- Cities: Skylines 2 developer Colossal Order has released a performance-focused hotfix
- The update reduces large texture sizes burdening PCs like over-detailed citizen models
- Business simulation systems were adjusted to improve economic balance and resource use
- An offensive in-game radio ad was removed apologising for any harm caused to players
- Despite warnings, Skylines 2’s launch has seen widespread criticism of technical issues
- The developer refuted viral claims the game renders every individual human tooth
- Ongoing optimisations aim to improve LOD and light rendering for smoother gameplay
Cities: Skylines 2 Developer Works to Optimise Performance
Cities: Skylines 2 has received a major hotfix from Colossal Order targeting optimisations to improve the city builder’s much-maligned PC performance since its rocky launch.
The update focuses on changes that reduce unnecessary texture sizes burdening systems, such as the overly detailed character models. Citizens’ exaggerated textures have now been downgraded to ease the strain.
Technical improvements also include rendering prioritisation adjustments and lighting optimisations. The developer continues investigating upgrades to smooth performance.
Additionally, an offensive radio advertisement was removed apologising for any upset caused. Fan feedback will inform ongoing efforts to refine Skylines 2’s simulation.
Gameplay Systems Balanced in Hotfix
The patch notes for the fixes were posted on the official Paradox forums and can be viewed below:
|– Increased leisure probability to balance the “No customers” situation with commercial companies|
|– Improved balance of companies’ profit|
|– Tuned down companies ordering input resources when their storage don’t have enough space|
|– Fixed trade resource bug preventing some resources from being consumed|
|– Fixed miscalculation in college/university eligible count|
|– Improved conditions for companies to move away when bankrupt|
|– Fixed a dependency error with land value causing potential instability|
|– Fixed an issue where loading a new map would cause water state to get out of sync with the save data|
|– Slightly increased Windows emission intensity|
|– Optimizations for area lights|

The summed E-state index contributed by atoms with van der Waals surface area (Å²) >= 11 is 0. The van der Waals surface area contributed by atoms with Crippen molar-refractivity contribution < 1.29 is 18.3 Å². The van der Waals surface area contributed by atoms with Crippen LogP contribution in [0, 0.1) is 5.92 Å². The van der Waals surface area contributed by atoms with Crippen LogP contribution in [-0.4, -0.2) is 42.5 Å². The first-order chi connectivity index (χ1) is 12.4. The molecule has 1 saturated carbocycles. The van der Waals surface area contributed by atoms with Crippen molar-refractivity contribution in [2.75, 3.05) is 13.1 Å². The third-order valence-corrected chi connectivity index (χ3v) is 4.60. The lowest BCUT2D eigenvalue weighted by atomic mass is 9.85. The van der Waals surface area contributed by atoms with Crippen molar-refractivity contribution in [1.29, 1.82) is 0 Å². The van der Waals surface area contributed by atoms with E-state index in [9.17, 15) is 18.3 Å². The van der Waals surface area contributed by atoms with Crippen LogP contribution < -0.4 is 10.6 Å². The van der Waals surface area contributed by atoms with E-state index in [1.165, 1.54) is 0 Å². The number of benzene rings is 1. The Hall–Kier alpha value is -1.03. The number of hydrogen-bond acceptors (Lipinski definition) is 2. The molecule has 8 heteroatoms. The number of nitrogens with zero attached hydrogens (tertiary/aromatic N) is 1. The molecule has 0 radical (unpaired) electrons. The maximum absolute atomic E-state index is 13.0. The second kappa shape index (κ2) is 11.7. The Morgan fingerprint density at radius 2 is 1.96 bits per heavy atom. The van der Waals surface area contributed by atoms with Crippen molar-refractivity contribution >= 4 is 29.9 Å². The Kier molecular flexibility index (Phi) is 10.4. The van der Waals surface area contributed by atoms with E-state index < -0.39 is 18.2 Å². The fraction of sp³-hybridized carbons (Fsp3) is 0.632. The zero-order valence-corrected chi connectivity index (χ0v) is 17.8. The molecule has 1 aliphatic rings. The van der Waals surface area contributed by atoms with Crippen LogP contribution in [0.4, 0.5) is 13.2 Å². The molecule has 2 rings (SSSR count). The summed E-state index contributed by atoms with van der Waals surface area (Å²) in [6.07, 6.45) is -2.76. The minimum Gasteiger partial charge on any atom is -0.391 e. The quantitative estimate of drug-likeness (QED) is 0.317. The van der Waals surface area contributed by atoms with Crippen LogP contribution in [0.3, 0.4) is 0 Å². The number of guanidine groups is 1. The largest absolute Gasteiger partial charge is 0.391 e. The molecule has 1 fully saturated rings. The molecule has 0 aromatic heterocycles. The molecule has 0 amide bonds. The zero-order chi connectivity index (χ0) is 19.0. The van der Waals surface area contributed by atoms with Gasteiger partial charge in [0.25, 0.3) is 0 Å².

|– Prefer rendering small objects after large ones when possible to improve GPU performances in some cases|
|– Improved shadow LOD calculations to cull irrelevant shadow casters earlier|
|– Reduced situations where trees and alpha clipped objects would lead to virtual texturing space running out|
|– Fixed citizens hanging around at park areas on regular building lots never getting inside the building|
|– Decreased resolution of unnecessary large character textures|
|– Removed Spasm radio ad (due to offensive content)|
|– Added missing localization ID for Paradox account linking|
Alongside optimisations, Colossal Order’s hotfix adjusted Cities: Skylines 2’s business and economy mechanics to create more balanced resource production and consumption.
Notably, commercial company behaviours were tweaked so workplaces order supplies more logically based on available storage space. A bug preventing proper trade resource usage was also fixed.
These systemic refinements aim to improve the robustness and responsiveness of the sequel’s complex municipal simulation based on real-world data.
Teeth Rendering Claim Refuted by Developer
Colossal Order refuted viral speculation that Cities: Skylines 2’s performance issues stemmed from individually rendering every citizen’s teeth, even at a distance. This misconception originated from a Reddit post, which you can find below:
The developer clarified that character model visuals are completely detached from the underlying simulation. However, improvements to level of detail and optimisations will continue across all assets.
While exaggerated, the claim highlights the intense scrutiny the strategy title is under to deliver smoother performance befitting a modern city builder. Colossal Order acknowledges further refinement is needed for the sequel to reach its full potential.
Despite delays and prerelease warnings, the sequel’s sprawling next-generation scope has posed significant optimisation hurdles. As the first true follow-up, the game represents a major technical undertaking.
Smoothly rendering immense urban environments with complex dynamics and CUSTODIAN character detail is an enormous task, even with Colossal Order’s extensive experience. The devs recently revealed that the game will not feature mod support at first, but will eventually receive it at some point in the future.
While a rocky launch for such an ambitious simulation is disappointing, the developer’s transparency and commitment to improvement are encouraging signs. Even the PS5 and Xbox Series versions are currently being delayed. With further tweaks, the city builder may yet fulfil its promise as the definitive city building experience.
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The path ahead won’t be easy, but with refined technical fundamentals providing a stable base, Colossal Order can focus on elevating the incredible breadth of content and customisation that makes the strategy title special. For now, citizens may need to temper their excitement as construction continues.
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Stephen is the proud owner of a popular gaming news website GLN, where he provides the latest updates on everything gaming-related. With a passion for video games that dates back to his childhood, Stephen is dedicated to sharing his knowledge and expertise with fellow gamers around the world.